He receives a standing ovation for remarks
He explained it on Dec 19 while receiving an award from the Partnership for Science and Technology (PST) for his advocacy of America's need to break its addiction to foreign oil.
Growing up on a farm, Schweitzer said the arrival of electricity through the lines of the Rural Electrification Administration supplemented the family's wind-powered generator. He said the key benefit of the new juice from the power company is that it allowed the family to "weld at a higher voltage."
What he says is that support for the economic goals of our nation includes developing new energy technologies.
Giving people the ability to 'weld at a higher voltage' is a touchstone for the Montana governor's passionate views on energy policy.
New energy technologies will reduce reliance on foreign oil
After accepting the award, Schweitzer clad in his signature look, bolo tie, jeans and cowboy boots, engaged the audience with three key points.
- We need to break America’s addiction to foreign oil. We need a new energy system that is clean, green and American-made.
- Right now, the United States imports about 70 percent of its oil from overseas. At the same time, billions of dollars we spend on foreign oil ends in the hands of groups who are openly hostile to American values and our way of life.
- This not only hurts America’s energy independence, it costs American families hundreds of thousands of jobs. This is a time when America should be working harder than ever to develop new, clean energy sources and technologies including nuclear, clean coal, wind, solar, bio fuels, and natural gas.
The governor pointed out that the development of high-efficient batteries will lead the way to future success. It will be the young people of today that will become the scientists of tomorrow who will develop the batteries that will help solve the world’s energy problems. He praised the work of the Center for Advanced Energy Studies (CAES) in Idaho Falls, ID, as one of the institutions that is training the next generation of energy experts.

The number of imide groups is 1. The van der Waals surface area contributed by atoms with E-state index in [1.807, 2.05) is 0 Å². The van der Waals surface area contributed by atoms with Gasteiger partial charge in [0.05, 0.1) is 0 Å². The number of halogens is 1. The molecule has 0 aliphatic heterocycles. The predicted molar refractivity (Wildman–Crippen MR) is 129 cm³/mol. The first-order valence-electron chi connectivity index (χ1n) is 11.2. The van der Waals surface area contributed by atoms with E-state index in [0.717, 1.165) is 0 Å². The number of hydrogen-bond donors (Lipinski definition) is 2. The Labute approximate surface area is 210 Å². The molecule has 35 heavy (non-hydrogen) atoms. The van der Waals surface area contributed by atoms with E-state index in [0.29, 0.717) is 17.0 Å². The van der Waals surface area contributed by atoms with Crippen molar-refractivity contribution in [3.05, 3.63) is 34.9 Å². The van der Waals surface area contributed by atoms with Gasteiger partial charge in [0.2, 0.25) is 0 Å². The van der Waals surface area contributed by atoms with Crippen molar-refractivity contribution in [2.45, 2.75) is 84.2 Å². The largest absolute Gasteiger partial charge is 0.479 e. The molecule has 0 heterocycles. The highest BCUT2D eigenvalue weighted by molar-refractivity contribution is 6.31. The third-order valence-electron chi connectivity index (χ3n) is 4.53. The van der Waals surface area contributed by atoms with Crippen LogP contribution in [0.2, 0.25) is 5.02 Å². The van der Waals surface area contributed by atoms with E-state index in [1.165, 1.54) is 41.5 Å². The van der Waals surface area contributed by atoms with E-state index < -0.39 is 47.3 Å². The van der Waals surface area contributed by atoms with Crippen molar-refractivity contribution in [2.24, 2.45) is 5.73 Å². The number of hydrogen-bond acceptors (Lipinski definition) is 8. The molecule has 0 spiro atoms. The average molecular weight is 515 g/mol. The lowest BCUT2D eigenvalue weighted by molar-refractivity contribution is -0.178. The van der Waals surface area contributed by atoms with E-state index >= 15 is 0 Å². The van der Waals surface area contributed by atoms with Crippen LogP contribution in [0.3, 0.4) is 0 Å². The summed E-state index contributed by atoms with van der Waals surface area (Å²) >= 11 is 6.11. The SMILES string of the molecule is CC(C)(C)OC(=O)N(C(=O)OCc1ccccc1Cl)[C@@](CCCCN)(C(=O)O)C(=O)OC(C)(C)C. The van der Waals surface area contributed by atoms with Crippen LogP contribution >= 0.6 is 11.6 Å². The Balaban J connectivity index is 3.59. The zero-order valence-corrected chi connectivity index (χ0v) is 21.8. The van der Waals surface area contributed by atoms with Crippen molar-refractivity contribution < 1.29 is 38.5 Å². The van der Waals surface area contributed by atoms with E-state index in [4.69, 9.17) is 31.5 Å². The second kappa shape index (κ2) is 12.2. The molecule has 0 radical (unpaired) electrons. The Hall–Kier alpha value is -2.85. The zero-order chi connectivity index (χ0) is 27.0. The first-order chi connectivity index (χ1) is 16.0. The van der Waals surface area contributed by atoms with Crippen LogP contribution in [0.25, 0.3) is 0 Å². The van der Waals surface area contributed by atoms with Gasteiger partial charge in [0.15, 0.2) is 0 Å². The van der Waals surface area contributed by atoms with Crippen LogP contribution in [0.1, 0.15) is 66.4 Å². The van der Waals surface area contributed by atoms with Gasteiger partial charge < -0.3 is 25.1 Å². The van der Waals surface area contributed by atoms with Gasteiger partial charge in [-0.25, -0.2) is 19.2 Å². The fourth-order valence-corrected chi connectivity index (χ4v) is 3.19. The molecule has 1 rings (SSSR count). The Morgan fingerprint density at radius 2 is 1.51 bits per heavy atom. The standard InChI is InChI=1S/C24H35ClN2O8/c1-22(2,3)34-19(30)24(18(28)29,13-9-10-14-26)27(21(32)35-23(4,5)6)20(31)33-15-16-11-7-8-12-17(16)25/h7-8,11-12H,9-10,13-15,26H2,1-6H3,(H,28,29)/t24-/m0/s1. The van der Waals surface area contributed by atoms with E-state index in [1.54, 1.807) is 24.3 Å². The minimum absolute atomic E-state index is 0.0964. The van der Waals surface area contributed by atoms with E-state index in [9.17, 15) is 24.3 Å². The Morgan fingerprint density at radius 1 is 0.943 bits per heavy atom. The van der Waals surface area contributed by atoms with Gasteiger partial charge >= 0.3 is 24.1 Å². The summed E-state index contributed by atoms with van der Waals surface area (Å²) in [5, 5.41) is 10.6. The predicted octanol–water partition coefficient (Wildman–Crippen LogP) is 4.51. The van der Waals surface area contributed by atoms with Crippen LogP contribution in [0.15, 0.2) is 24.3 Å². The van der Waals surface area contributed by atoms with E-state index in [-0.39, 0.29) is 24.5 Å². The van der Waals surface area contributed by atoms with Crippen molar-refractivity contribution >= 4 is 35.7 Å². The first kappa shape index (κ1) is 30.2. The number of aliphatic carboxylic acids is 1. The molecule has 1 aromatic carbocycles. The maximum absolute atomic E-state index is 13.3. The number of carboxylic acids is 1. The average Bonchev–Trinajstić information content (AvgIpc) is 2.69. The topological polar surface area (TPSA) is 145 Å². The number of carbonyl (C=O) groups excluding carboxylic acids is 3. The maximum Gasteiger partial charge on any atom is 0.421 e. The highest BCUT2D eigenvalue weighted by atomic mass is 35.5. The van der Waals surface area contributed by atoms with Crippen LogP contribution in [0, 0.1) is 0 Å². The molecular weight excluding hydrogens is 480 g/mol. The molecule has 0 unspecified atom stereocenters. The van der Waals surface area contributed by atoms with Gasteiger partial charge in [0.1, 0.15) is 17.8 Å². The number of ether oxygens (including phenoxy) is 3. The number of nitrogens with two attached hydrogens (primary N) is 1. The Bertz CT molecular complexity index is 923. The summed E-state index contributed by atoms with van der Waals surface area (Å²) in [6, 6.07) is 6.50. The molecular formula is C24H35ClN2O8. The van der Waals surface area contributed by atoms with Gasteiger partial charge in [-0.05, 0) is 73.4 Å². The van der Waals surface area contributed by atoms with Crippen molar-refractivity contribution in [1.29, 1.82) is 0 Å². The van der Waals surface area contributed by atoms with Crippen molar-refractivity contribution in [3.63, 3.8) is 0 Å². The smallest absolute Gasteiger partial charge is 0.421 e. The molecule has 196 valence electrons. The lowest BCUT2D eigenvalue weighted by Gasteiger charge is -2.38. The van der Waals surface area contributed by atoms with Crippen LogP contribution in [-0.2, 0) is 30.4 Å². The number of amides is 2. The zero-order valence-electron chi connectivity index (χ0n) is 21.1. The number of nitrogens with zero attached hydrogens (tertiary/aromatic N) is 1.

Schweitzer selected for tireless energy advocacy
The selection by the Partnership for Science and Technology of Governor Schweitzer for the 2009 Energy Advocate Award is based on his tireless and effective advocacy for sound national energy policy and for the clean development of the West’s abundant energy resources.
He has worked effectively to promote clean energy investment in Montana. His hard work has paid off for the people of Montana in the form of new wind farms, transmission lines, and the promise of a wind turbine manufacturing facility and a carbon-sequestering liquid fuels plant.
As the Chairman of the Western Governors’ Association (WGA), he promoted the formation of a Canada-U.S. energy corridor to increase cooperation across state and national borders, and he has pledged to keep energy and climate change as top priorities for the association over the next year.
The Governor isn’t confining his energy policy efforts to the members of the PST and the WGA. He has been a prolific and highly effective spokesman for sensible energy policy, as demonstrated by his rousing speech at the 2008 Democratic National Convention and his thought-provoking appearances on programs such as 60 Minutes, Larry King Live, and Real Time with Bill Maher.
The Partnership for Science & Technology is proud to have given its award this year to Montana Governor Brian Schweitzer.
Lane Allgood, (208) 313-4166
# # #